A large crowd of people, including students and representatives of many universities' medical schools, at the HPAO-hosted Health Professions Career Fair

Occupational Therapy

Occupational Therapists (OTs) work in OT offices, hospitals, schools, nursing homes, and other home health services. They help injured, ill, or disabled patients develop, recover, and improve skills needed for daily living and work. Occupational therapists can also help to advise patients’ families and employers, and evaluate their living and work conditions. Occupational Therapists work with a variety of populations, including children, the elderly, patients with permanent physical or mental disabilities, and patients who have been through traumatic incidents or surgeries. For more information, please see the OT profile in the Bureau of Labor Statistics’ Occupational Outlook Handbook.

A Master’s degree is required in order to become an Occupational Therapist (OT), though some Occupational Therapists do have a Doctoral degree. Occupational Therapists also need to be licensed by the National Board for Certification in Occupational Therapy (NBCOT). Master’s of Occupational Therapy Programs take 2-3 years to complete, while Doctoral programs take about three and a half years. Once licensed and practicing, OTs need to take continuing education classes to keep their license.

In order to apply to OT graduate programs, students need to complete prerequisite courses and complete observation hours. OT programs require a bachelor’s degree, though they do not require a specific major in order to apply. The University of Maryland also does not offer a “Pre-OT” major, degree, or certificate, but students can take the prerequisite courses required for admission at UMD. UMD also offers advising and workshops for Pre-OT students. Students are also encouraged to utilize resources such as the American Occupational Therapy Association’s (AOTA’s) Resources for Beginning Your OT Career.

Prerequisites vary from school to school, so it is essential that students build school lists early on in the application process. Using the AOTA’s Find a School resource page is useful in identifying prospective programs. Sample requirements for Occupational Therapy programs include the following courses::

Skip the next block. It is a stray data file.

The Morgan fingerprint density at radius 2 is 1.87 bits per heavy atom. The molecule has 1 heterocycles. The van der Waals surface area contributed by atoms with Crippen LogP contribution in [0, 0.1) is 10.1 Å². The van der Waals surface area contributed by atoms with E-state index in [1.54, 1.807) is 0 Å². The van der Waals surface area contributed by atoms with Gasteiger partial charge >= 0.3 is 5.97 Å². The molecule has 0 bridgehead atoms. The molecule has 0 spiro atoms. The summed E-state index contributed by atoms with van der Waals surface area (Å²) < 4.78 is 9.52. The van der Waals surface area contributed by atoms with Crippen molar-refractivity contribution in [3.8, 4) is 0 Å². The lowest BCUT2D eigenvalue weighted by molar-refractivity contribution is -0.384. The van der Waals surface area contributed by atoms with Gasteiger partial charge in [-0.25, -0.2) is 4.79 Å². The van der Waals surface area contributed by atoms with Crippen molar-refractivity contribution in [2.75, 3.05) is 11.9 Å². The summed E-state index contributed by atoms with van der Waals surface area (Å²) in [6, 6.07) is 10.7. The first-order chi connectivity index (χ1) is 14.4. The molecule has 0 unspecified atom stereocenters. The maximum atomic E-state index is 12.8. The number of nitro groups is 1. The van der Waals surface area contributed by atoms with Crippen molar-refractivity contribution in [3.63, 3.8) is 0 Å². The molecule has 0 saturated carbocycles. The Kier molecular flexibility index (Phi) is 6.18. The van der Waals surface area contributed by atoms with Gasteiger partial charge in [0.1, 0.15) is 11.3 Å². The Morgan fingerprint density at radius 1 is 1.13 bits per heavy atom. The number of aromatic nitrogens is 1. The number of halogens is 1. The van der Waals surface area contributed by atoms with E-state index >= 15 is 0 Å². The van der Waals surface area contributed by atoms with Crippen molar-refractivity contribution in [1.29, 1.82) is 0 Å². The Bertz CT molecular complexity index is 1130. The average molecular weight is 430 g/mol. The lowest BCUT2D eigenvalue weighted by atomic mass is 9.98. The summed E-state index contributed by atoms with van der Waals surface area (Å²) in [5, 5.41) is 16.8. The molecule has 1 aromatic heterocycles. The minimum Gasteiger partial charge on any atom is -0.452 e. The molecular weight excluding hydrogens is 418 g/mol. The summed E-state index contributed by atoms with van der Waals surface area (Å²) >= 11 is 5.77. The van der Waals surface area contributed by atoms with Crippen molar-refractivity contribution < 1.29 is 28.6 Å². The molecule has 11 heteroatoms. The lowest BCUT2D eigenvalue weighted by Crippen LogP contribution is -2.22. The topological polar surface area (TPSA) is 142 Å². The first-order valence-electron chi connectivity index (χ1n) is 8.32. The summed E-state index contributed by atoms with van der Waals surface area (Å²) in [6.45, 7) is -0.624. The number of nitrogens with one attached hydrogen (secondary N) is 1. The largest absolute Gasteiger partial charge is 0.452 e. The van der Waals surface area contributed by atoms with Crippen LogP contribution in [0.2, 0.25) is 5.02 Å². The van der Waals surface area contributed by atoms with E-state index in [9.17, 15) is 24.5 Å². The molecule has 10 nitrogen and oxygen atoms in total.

• Human Anatomy and Physiology (with lab) 1 and 2
  • Physics (with lab)
  • Statistics
  • Human Growth and Development
  • Sociology
  • Psychology
  • Abnormal Psychology
    • UMD has this course in two different stages Adult Psychopathology (PSYC353) and Child Psychopathology (PSYC330)
  • Developmental Psychology (PSYC355)
  • Medical Terminology (offered in the winter here at UMD)
  • English Composition


In addition, there are many Minors that cover topics critical to expanding understanding of the various determinants of health. Coursework related to Diversity, Equity, and Inclusion can be helpful in developing cultural awareness, cultural humility, and an understanding of systemic discrimination in the health care system. Even if your academic plan does not permit adding a minor, it is worth reviewing the curated course lists for courses that will stretch you, increase your language for difference and disparity, show your intellectual curiosity, and improve your critical reasoning skills. 

While admission requirements can vary from school to school, most programs require at least 100 hours of OT experience (shadowing, volunteering, or interning) along with experiences that span “across the lifespan”. Most programs also require the Graduate Record Exam (GRE) and a current CPR certificate. However, students should always research schools they are interested in to make sure that they have met all the prerequisite requirements.

There are also Occupational Therapy Assistant Programs that allow students to learn to assist in providing occupational therapy to many different individuals with a variety of medical and psychosocial diagnoses. Check out CCBC’s program!

Example of Application Requirements: Towson University’s M.S. in Occupational Therapy

  • Bachelor's Degree (any major)
  • Successful completion (a grade of B or better) of specified prerequisite coursework; 6 out of the 10 prerequisite courses must be completed at the time of application
  • An overall GPA of 3.25 (overall GPA is calculated by the last 60 units of undergraduate study)
  • Submission of GRE (Graduate Record Exam) scores
  • Completion of at least 60 hours of human service activity or OT observation, including at least 3 different settings, a mix of populations, and at least 10 hours per setting.
  • Submission of 3 reference letters (one from a human service activity or OT supervisor, a professional, and a professional or faculty member)
  • A current CPR certificate